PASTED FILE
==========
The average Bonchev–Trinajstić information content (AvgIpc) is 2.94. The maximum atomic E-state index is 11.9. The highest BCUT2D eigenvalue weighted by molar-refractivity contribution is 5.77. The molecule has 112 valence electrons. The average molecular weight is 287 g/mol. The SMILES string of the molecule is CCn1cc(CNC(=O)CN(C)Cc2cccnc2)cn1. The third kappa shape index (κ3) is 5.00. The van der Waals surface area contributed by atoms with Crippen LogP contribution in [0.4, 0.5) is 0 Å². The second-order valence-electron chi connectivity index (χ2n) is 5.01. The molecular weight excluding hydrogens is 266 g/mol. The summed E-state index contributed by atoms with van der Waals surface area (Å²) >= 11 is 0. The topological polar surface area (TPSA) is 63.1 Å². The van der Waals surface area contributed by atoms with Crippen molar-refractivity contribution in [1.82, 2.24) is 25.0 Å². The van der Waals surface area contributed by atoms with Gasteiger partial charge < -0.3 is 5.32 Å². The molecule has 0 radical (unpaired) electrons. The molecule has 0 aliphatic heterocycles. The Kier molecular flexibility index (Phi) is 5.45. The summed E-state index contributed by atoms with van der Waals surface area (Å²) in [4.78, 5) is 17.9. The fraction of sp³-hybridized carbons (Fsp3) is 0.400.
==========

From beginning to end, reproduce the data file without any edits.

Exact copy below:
The average Bonchev–Trinajstić information content (AvgIpc) is 2.94. The maximum atomic E-state index is 11.9. The highest BCUT2D eigenvalue weighted by molar-refractivity contribution is 5.77. The molecule has 112 valence electrons. The average molecular weight is 287 g/mol. The SMILES string of the molecule is CCn1cc(CNC(=O)CN(C)Cc2cccnc2)cn1. The third kappa shape index (κ3) is 5.00. The van der Waals surface area contributed by atoms with Crippen LogP contribution in [0.4, 0.5) is 0 Å². The second-order valence-electron chi connectivity index (χ2n) is 5.01. The molecular weight excluding hydrogens is 266 g/mol. The summed E-state index contributed by atoms with van der Waals surface area (Å²) >= 11 is 0. The topological polar surface area (TPSA) is 63.1 Å². The van der Waals surface area contributed by atoms with Crippen molar-refractivity contribution in [1.82, 2.24) is 25.0 Å². The van der Waals surface area contributed by atoms with Gasteiger partial charge < -0.3 is 5.32 Å². The molecule has 0 radical (unpaired) electrons. The molecule has 0 aliphatic heterocycles. The Kier molecular flexibility index (Phi) is 5.45. The summed E-state index contributed by atoms with van der Waals surface area (Å²) in [4.78, 5) is 17.9. The fraction of sp³-hybridized carbons (Fsp3) is 0.400.